The lack of standardized information made it difficult to compare and monitor how a patient was doing throughout their journey to different clinics. Families were providing information that could not always be used efficiently for their care.


There was heavy burden on patients and families and clerical staff to keep track of and return paper forms. Paper copies of validated measures needed to be replaced regularly, placed in packages, and mailed. Fax was often still used as a method to return forms.

Data Infrastructure

Since the information that families were reporting was not standardized or collected in a single format, it could not be used for program evaluation, quality improvement and clinical research without extensive efforts to consent and coordinate the data.

Project Goals

Improve patient care through information directly shared by patients and families

We wanted to enhance patient care, advance research, and drive system and service design by changing the way that data is collected and used. The goals for the primary groups affected by the project were to:

Patients & Families

Provide patients and families with a better way to provide information for their care and share their story before they come in for assessment.


Give clinicians routine, standardized data to better understand their patients, do their assessment, and make treatment recommendations.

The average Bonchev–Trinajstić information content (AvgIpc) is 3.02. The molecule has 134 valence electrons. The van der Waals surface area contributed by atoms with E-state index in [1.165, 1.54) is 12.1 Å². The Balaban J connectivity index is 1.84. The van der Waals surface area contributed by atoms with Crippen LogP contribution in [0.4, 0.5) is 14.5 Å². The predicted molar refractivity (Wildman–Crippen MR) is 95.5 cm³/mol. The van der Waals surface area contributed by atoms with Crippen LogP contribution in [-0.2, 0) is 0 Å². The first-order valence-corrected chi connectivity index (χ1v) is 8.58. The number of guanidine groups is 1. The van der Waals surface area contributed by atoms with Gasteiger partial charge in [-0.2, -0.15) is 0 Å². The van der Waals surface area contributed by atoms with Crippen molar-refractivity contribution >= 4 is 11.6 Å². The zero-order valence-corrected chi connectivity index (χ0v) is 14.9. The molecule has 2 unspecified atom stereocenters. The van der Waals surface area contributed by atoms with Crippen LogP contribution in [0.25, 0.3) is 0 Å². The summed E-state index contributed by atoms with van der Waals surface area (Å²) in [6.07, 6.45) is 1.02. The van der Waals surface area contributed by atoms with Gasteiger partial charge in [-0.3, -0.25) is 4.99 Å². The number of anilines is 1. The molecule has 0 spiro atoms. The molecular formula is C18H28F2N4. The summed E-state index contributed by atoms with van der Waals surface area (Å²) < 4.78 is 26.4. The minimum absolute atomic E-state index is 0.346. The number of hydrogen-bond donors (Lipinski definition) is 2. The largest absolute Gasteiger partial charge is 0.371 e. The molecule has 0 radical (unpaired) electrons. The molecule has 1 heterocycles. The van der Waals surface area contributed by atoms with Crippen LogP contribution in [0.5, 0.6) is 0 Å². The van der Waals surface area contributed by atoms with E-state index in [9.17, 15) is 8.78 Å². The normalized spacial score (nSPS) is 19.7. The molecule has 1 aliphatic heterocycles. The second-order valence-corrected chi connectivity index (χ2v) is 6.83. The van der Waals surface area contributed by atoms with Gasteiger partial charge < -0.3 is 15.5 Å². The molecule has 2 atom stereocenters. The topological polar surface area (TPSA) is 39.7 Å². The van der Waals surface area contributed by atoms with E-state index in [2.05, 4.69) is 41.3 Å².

Create the necessary data infrastructure and access to support quality improvement projects and integrated research.

Design solution

Integrated electronic forms allow patients and families to easily share important information for their care

We replaced the existing paper packages with electronic forms that enable patients and families to directly enter their information online into a secure data registry that can be used for clinical, quality improvement, and research purposes.

Here is how it works:

Accepted patients receive a link to their online intake forms via email

When a referred patient is accepted, clerical staff call the parent/ guardian with the appointment date, and ask for their consent to email them the forms and their email address.

The patient is entered as a new record in the Registry, which triggers an email with a customized link to the secure online forms to the parent/ guardian (or youth if old enough).

Patients and families complete their forms at home before they come in

Families complete their forms on their own time before their appointment date. The platform allows them to save their progress as needed.

Youths who are able to self-report (based on age and clinic) are asked to share their needs and experiences separately. They complete separate forms that are inaccessible from their guardians in order to maintain privacy.

Clinicians receive a detailed report of to inform their assessment

When preparing for upcoming appointments, clerks pull a summary report of the information reported by patients and families from REDCap and include it in the patient chart.

The report includes automated scoring of patient-family responses on validated clinical measures and recommendations based on the scores.

Clinicians use the report to guide their conversation with families

Before seeing the patient and family, clinicians use the report to review what their story is, medical history, and what they are looking to get out of their assessment and treatment.

During the assessment, clinicians use the report to guide their conversation with the family, build the patient-provider relationship, and improve patient engagement by encouraging them to be involved in their care.

Design Process